Talks on forming a new coalition government in the Netherlands will move into a new phase later on Monday when scout Ronald Plasterk reports back to parliament.
Plasterk has held several rounds of talks with the leaders of the four parties seen as the front runners to form the new cabinet – the far-right PVV, right-wing Liberal VVD, pro-countryside BBB and NSC, the new party formed by former CDA MP Pieter Omtzigt.
Sources close to the talks told Dutch media at the weekend that Plasterk is likely to announce an interim round of discussions to look at three key areas of contention currently dividing the parties.
The first problem area is the constitution. Omtzigt and, to a lesser extent, VVD leader Dilan Yesilgöz, have both expressed concern about some of PVV leader Geert Wilder’s policies, such as closing all Islamic schools and banning the Koran, which breach constitutional rights.
Wilders has said he is prepared to put his anti-Islam policies into “cold storage”, but the other parties have pressed for more firm guarantees.
There are also major divisions between the parties on key policy issues. For example, the PVV wants to abolish the healthcare own risk element of €385, which the others argue would be too expensive. The PVV also wants to build new housing in the countryside, which the BBB opposes.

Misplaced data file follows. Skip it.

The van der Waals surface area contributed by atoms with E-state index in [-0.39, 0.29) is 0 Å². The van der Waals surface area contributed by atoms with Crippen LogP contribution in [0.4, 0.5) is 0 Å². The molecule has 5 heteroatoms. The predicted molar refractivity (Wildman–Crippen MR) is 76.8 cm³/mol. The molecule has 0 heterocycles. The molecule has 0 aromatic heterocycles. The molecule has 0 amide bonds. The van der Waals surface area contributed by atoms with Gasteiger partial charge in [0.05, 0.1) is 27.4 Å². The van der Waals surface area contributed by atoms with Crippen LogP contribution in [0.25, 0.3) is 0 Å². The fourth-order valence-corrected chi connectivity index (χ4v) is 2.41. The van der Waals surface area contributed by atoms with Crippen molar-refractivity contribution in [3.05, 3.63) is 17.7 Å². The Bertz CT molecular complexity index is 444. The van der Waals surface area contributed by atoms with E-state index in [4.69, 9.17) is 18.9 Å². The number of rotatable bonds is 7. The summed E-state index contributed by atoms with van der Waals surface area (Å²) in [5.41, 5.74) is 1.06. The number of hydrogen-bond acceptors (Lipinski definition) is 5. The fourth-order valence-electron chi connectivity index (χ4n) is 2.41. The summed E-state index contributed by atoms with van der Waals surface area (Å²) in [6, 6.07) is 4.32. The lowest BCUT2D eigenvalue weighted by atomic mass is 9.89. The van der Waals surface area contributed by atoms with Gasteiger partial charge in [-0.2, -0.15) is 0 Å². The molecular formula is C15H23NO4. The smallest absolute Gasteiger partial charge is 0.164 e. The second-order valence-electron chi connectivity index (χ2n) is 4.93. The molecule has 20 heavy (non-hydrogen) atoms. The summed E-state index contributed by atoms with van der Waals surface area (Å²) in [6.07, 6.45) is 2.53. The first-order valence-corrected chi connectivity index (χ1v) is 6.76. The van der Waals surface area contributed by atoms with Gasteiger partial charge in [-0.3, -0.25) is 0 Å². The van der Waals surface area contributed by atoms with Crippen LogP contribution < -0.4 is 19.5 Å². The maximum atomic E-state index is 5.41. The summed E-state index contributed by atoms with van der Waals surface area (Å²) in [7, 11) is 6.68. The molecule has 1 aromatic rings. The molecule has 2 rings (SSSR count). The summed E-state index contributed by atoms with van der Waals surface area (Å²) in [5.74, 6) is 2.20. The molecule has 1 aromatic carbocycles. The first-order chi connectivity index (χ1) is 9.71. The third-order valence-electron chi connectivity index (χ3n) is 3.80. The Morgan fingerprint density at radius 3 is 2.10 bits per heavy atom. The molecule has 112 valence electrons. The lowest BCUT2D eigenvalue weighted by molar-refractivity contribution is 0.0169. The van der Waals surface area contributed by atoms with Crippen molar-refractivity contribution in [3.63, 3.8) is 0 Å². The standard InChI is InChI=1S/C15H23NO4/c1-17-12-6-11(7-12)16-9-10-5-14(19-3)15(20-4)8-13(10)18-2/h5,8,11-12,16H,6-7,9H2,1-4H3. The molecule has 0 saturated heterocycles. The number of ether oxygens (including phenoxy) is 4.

The third area in which agreement is a long way off focuses on the form the next coalition should take.
Wilders favours a majority cabinet, while Omtzigt would like to see a cabinet of experts who may or may not have political affiliations. The VVD has said it will not join a cabinet, given its electoral losses, but is prepared to prop up a minority right wing government from the sidelines.
Plasterk is due to publish his report later on Monday, after which it will be debated by the new-look lower house of parliament, where the PVV has 37 of the 150 seats.
Meanwhile PVV voters on RTL Nieuws’ research panel say that they are prepared to let some key parts of the party manifesto go to ensure a right-wing cabinet takes office.
The PVV’s anti-Islam policies and a referendum on Nexit are top of the items PVV are willing to let go. Abolishing the senate and ending military support for Ukraine can also be taken off the negotiating table.
Top of their list for inclusion in a coalition agreement are deporting illegal immigrants, stopping all refugees from coming to the country, scrapping rules to reduce nitrogen emissions and, by a majority of one percentage point, banning headscarves in government buildings.
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